15. Development of guidelines for restricting access to critical bridge members.
  16. Determine when and how to take mitigative measures - surveillance and intervention (e.g., physical barrier coming up), hardening critical members, limiting truck operations along critical lanes, etc.
  17. Provide guidelines for the design of surveillance systems, including the kind of system, location, etc.
  18. Detection of dirty bombs in tunnels through the use of sensors. Determine if there is a justifiable need or a practical method for detecting dirty bombs on a continuous basis.
  19. Monitoring of structural performance to detect problems and prevent the occurrence of critical situations.
  20. Development of an active safety system for critical transportation facilities that could stop a suspect vehicle traveling on a structure.
  21. Use of remote-sensing, space-based observation systems to assist in a variety of ways in improving transportation security. Identifying and reducing vulnerabilities through the use of remote-sensing technologies would help security professionals protect our vast transportation system. Our recommendations to DOT call for establishing interoperability standards for remote-sensing transportation information, which will then be used by security officials at the Federal, State, and local levels.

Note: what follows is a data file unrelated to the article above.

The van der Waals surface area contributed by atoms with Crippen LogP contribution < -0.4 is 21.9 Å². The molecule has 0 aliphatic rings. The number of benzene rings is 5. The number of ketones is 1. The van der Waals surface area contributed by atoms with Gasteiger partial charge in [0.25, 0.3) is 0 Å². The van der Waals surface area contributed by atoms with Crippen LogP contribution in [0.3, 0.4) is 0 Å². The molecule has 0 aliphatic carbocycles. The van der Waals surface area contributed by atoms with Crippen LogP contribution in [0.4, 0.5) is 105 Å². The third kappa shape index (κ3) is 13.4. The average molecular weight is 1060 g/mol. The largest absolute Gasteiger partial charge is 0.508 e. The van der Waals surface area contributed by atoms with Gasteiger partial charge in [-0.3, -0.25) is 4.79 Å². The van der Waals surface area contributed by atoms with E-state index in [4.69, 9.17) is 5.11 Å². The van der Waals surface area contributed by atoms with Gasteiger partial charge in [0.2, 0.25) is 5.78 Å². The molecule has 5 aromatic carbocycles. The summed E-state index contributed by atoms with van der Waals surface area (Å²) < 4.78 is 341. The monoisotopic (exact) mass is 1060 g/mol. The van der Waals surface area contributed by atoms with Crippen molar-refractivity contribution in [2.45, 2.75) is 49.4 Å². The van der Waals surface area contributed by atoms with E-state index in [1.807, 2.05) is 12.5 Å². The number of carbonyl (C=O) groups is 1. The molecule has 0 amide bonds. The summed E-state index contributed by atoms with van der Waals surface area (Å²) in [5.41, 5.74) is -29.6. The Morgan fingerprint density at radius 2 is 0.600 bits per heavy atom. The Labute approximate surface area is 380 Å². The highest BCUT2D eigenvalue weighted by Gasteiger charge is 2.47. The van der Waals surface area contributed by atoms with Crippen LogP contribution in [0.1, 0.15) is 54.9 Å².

22. Remote sensing is the process of employing electronic cameras or other types of sensors to image a subject or sense its presence and composition at a distance from the subject. A digital camera and a radar detector are both simple forms of remote-sensing technologies. Sensors may be mounted on satellites, aircraft, or on ground-based platforms. For example, the Landsat satellite system, developed by NASA, has been collecting remotely sensed images of the Earth for more than 30 years. A report is available based on a workshop convened at George Washington University by the National Consortium for Safety, Hazards, and Disaster Assessment for Transportation Lifelines (NCRST-H) in order to effectively assist transportation officials to meet the threat of terrorist activities throughout the country. In addition to identifying potential applications for the technology, major barriers were also identified, alerting experts to the need for additional tools to scrutinize these weaknesses.